The influence of anime permeated American film and TV during the ‘90s and 2000s. It was in The Powerpuff Girls and Samurai Jack. It was in No Doubt music videos. Gorillaz was a British band, but it was hard to escape on American TV during the 2000s — and it was openly inspired by anime. (“I’ve watched that film [Castle in the Sky] so many times,” said the band’s artist Jamie Hewlett.)
Since then, anime’s influence has only grown — not just in America, but all around the world. By the ‘90s, anime was more popular in Europe than it was in the United States. Its biggest non-Japanese market for many years has been China. The global impact continues today.
All of this raises a strange possibility. For a long time, anime has been positioned as the next thing. Something fresh, new and here to change the status quo. Artists took from it to upgrade their work.
And yet this process has been ongoing for three or four decades. The world’s been taking from anime since at least the early ‘80s. Its influence has reached four generations, maybe five. Most of our reference points — new or old, foreign or domestic — tie back to anime in some way.
You start to wonder: what if everything is anime now?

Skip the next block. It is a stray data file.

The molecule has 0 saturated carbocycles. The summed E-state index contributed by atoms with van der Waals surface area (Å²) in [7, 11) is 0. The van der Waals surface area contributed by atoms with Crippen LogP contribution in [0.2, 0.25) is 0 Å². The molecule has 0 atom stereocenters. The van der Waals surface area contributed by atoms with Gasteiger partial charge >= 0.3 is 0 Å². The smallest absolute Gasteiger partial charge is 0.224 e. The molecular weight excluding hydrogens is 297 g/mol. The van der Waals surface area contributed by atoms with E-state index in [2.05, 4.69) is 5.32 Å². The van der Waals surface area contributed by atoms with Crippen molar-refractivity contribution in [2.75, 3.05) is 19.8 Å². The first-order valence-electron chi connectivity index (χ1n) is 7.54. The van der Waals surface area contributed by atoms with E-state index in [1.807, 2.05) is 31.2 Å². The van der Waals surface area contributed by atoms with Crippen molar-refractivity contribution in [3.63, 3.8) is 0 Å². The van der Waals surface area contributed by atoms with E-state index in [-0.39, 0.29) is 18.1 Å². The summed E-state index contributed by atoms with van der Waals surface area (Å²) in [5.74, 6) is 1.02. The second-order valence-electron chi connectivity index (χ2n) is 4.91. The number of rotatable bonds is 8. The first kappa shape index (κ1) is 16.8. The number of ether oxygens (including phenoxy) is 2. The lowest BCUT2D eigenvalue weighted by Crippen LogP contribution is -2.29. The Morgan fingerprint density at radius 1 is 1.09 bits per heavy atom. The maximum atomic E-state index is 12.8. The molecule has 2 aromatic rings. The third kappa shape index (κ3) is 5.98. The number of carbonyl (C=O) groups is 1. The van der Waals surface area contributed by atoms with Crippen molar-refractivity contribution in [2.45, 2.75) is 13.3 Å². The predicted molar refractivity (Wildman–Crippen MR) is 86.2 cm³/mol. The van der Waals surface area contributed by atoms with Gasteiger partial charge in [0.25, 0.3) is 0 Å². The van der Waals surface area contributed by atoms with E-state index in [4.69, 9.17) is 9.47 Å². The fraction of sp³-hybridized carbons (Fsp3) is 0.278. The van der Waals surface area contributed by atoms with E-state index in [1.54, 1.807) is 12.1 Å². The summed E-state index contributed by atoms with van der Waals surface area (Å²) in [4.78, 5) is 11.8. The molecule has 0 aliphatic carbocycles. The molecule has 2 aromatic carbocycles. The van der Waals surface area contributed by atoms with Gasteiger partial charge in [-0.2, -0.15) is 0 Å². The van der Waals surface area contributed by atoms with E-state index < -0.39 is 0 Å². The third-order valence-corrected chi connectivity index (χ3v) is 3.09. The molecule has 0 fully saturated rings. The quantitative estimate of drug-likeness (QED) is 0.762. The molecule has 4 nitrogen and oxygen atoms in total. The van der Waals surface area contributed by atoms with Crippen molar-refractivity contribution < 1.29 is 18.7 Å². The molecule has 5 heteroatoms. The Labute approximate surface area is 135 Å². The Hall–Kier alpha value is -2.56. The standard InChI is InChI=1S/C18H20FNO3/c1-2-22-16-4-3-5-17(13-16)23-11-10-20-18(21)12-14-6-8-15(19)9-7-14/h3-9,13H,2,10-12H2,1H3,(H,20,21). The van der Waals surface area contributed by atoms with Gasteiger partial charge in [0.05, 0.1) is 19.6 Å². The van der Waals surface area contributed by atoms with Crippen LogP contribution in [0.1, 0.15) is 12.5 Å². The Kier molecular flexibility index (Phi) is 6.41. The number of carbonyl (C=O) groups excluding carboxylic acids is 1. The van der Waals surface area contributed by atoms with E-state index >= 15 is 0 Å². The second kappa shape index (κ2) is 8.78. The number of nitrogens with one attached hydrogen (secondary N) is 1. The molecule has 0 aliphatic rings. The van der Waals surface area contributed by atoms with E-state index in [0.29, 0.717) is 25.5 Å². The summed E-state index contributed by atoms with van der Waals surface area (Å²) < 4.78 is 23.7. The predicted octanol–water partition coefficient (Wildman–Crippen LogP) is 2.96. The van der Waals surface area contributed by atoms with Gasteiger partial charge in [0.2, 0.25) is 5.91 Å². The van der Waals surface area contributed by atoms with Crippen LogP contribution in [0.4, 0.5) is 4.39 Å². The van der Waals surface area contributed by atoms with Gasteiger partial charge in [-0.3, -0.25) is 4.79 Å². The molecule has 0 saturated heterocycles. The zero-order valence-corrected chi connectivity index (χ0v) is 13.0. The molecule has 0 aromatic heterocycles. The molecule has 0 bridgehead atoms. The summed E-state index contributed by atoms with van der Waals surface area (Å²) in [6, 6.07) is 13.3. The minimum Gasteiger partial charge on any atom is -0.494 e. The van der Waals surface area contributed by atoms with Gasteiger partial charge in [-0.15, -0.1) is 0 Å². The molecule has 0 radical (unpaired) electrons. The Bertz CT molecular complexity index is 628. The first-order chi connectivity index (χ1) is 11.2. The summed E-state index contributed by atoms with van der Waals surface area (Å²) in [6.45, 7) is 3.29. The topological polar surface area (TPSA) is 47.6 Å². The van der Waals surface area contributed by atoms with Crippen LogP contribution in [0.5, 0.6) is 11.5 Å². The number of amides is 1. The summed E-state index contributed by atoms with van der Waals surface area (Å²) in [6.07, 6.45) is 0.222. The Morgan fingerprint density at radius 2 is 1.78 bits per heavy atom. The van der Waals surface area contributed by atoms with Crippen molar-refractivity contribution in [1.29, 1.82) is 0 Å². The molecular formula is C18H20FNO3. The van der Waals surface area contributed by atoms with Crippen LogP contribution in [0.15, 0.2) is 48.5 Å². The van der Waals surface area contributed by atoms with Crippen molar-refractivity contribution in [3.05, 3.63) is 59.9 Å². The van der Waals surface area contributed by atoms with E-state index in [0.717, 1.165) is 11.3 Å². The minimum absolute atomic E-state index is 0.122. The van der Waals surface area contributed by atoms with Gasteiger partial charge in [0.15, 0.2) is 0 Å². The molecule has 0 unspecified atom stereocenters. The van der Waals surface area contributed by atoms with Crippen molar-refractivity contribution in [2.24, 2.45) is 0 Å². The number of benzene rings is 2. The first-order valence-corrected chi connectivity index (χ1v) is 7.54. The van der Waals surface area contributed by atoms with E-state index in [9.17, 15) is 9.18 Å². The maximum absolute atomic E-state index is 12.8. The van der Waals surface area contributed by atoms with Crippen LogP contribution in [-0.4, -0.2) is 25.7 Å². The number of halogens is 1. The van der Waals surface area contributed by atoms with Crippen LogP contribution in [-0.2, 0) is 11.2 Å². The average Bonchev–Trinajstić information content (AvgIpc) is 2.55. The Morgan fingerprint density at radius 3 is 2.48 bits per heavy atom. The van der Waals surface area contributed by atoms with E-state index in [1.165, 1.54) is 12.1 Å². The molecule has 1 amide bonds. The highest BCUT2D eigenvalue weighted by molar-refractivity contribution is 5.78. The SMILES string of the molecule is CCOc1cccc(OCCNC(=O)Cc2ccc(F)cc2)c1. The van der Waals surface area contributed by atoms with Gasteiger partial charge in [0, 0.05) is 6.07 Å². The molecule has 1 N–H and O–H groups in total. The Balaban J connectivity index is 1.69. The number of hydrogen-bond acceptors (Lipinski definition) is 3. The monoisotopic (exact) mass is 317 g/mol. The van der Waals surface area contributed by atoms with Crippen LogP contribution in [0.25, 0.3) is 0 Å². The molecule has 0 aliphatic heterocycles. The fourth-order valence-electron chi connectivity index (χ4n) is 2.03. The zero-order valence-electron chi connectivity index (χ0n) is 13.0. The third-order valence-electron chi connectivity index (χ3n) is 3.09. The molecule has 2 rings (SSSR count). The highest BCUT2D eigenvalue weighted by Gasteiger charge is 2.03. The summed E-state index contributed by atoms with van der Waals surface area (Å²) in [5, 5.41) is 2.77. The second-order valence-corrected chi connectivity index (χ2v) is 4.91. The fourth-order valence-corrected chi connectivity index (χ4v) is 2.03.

The anime-inspired styles of The Bad Guys and Turning Red get contrasted against “typical” CG films, and it’s true that they don’t look like Toy Story. On another level, though, they’re new entries in a long tradition. Pixar, and by extension Hollywood 3D animation, is attached to anime at the root.
As Lasseter said in 1999, “When we have a problem […] we often watch a copy of one of Mr. Miyazaki’s films for inspiration. And it always works.”
That goes for Disney, too. Cartoon Brew recently dinged the upcoming Strange World for lagging behind its anime-inspired rivals — and sticking with “the long-established Disney house style.” But isn’t that style anime, too? Roger Ebert was accusing Tarzan of copying Miyazaki’s design sensibility by 1999, the same year that Mulan’s directors called Miyazaki “like a god to us.” Big Hero 6, Tangled and Frozen got even closer.
Today, Disney’s past and present are both entrenched in anime. Same with Pixar — and so much else. In fact, what art or culture is totally separate from it?
It’s worth wondering about. If everything is anime, then what?